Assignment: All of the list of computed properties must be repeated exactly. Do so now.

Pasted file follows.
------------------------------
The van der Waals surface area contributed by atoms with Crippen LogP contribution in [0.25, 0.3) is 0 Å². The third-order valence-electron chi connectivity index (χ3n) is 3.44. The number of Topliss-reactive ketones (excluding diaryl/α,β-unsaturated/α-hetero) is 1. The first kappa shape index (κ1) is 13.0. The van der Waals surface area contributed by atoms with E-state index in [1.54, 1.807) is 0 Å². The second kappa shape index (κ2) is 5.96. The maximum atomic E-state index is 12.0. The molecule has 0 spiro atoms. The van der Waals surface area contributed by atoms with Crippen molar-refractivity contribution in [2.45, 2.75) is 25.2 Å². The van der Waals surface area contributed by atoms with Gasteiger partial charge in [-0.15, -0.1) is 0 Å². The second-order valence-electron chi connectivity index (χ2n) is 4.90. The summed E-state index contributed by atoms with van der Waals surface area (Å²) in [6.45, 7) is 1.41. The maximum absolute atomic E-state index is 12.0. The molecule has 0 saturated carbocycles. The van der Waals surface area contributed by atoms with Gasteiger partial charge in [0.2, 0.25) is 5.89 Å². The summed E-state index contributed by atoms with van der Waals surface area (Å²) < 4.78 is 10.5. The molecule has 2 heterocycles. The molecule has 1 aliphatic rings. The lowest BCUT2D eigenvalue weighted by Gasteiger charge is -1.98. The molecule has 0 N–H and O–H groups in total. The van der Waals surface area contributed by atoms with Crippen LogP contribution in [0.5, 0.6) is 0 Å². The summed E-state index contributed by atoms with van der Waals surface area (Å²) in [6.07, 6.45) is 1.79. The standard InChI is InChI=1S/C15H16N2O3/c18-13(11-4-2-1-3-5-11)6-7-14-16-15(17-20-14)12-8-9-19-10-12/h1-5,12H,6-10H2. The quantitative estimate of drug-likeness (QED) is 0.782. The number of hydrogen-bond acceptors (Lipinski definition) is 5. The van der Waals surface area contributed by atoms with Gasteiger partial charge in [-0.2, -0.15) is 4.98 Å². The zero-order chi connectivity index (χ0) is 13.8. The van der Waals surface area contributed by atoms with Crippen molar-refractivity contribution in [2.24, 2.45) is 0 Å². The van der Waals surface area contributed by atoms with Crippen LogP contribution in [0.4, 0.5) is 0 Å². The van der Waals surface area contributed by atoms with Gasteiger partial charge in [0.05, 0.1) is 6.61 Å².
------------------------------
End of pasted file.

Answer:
The van der Waals surface area contributed by atoms with Crippen LogP contribution in [0.25, 0.3) is 0 Å². The third-order valence-electron chi connectivity index (χ3n) is 3.44. The number of Topliss-reactive ketones (excluding diaryl/α,β-unsaturated/α-hetero) is 1. The first kappa shape index (κ1) is 13.0. The van der Waals surface area contributed by atoms with E-state index in [1.54, 1.807) is 0 Å². The second kappa shape index (κ2) is 5.96. The maximum atomic E-state index is 12.0. The molecule has 0 spiro atoms. The van der Waals surface area contributed by atoms with Crippen molar-refractivity contribution in [2.45, 2.75) is 25.2 Å². The van der Waals surface area contributed by atoms with Gasteiger partial charge in [-0.15, -0.1) is 0 Å². The second-order valence-electron chi connectivity index (χ2n) is 4.90. The summed E-state index contributed by atoms with van der Waals surface area (Å²) in [6.45, 7) is 1.41. The maximum absolute atomic E-state index is 12.0. The molecule has 0 saturated carbocycles. The van der Waals surface area contributed by atoms with Gasteiger partial charge in [0.2, 0.25) is 5.89 Å². The summed E-state index contributed by atoms with van der Waals surface area (Å²) < 4.78 is 10.5. The molecule has 2 heterocycles. The molecule has 1 aliphatic rings. The lowest BCUT2D eigenvalue weighted by Gasteiger charge is -1.98. The molecule has 0 N–H and O–H groups in total. The van der Waals surface area contributed by atoms with Crippen LogP contribution in [0.5, 0.6) is 0 Å². The summed E-state index contributed by atoms with van der Waals surface area (Å²) in [6.07, 6.45) is 1.79. The standard InChI is InChI=1S/C15H16N2O3/c18-13(11-4-2-1-3-5-11)6-7-14-16-15(17-20-14)12-8-9-19-10-12/h1-5,12H,6-10H2. The quantitative estimate of drug-likeness (QED) is 0.782. The number of hydrogen-bond acceptors (Lipinski definition) is 5. The van der Waals surface area contributed by atoms with Gasteiger partial charge in [-0.2, -0.15) is 4.98 Å². The zero-order chi connectivity index (χ0) is 13.8. The van der Waals surface area contributed by atoms with Crippen molar-refractivity contribution in [2.24, 2.45) is 0 Å². The van der Waals surface area contributed by atoms with Crippen LogP contribution in [0.4, 0.5) is 0 Å². The van der Waals surface area contributed by atoms with Gasteiger partial charge in [0.05, 0.1) is 6.61 Å².